As I write this post, I’m sitting on my daughter’s couch looking over at her desk. It’s piled with special pens, highlighters, post it notes, notebooks, and multiple hole punches. In short, my daughter has become a goal-setting, planning, and tracking champion. Her planners have planners which have companion planners.
It’s a little overwhelming…and guilt inducing.
I’m more of a “go with the flow” kind of girl. Every time I visit my daughter, it takes me weeks to come out of my under-achieving cloud of shame. But she’s taught me some valuable lessons which came in quite handy this summer.
One of the crazy things about being a writer is that you throw proposals out hoping one will stick. Most of the time, the hard part is dealing with rejection. Every once in a while, the hard part is juggling multiple deadlines because too many stick. That was my problem this summer. I had four deadlines in four consecutive months: three novellas and one co-written full-length. For this “go with the flow” girl, that meant some serious goal setting work to figure out how to accomplish everything that was on my plate.
To begin, I started with the end in mind. Every story had a deadline. My goal was to meet each one. I knew the deadlines were coming well enough in advance to figure out my schedule. It worked…until my writing partner’s house caught fire and we had to extend the full-length story by a month which left me only six days to write a whole novella.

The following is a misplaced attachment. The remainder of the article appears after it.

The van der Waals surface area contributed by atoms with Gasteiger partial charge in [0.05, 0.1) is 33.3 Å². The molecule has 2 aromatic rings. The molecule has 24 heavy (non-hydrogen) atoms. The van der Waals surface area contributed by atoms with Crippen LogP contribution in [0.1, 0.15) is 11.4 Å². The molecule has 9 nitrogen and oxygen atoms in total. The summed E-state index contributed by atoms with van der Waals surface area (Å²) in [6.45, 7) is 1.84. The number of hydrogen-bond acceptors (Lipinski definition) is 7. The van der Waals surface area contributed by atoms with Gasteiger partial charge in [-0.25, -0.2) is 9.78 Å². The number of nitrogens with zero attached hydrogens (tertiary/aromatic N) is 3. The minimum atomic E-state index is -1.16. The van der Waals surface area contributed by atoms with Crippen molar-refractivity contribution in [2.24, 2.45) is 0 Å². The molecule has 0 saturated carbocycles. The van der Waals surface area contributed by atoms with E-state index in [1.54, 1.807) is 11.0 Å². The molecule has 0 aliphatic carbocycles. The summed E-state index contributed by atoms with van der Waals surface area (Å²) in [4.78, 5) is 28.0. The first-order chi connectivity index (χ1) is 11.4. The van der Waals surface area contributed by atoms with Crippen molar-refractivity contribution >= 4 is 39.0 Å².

That was fun.
To keep me going in that last bit, I used every trick in the book:
- Use a timer. This one was used both to monitor break times and to do writing “sprints.” Some days, I hit a wall at 2pm. I’d set the timer for a half-hour, lie down, and let my brain spin out. I had a notepad beside my bed so I could write down the random things that needed to be remembered: text hubby to bring home dinner, pay internet bill, call Mom. Yes, I had to remind myself to call my own mother. I also used the timer to motivate those last two-hundred words when it was already eleven at night and I’d been writing since eight in the morning. I’d set the timer for half-an-hour and just see how much I could get done. I know writers who have timed challenges with each other because the competition motivates them.
- Bribe yourself. Let’s just say there was chocolate involved. It stayed in the kitchen; I stayed in my office. If I finished my writing goal, I got to go to the kitchen. Childish, but it worked.
- Tackle the big job when you have the most energy. This was a tricky one sometimes. What exactly was the biggest job? Obviously getting my word count in was always high on my priority list, but some days I needed to go back and edit a scene that wasn’t working. Believe me, it killed to delete words I’d sweated bullets over the prior day, but it was better than continuing down a bad path. While under such a tight deadline, I constantly assessed and updated what constituted my biggest job. When it wasn’t such a crunch, I would finish writing for the day, have dinner, do some evening activity, and then write out my list of priorities for the following day—both personal and professional—before going to bed. Most advice says to tackle the big job in the morning. Yeah…that doesn’t work for me so well. I’m better in the afternoon. So, on a regular writing day, I do research and any tasks that aren’t actual hind-end-in-chair, fingers-tapping in the mornings and save the “big job” of writing until the afternoon.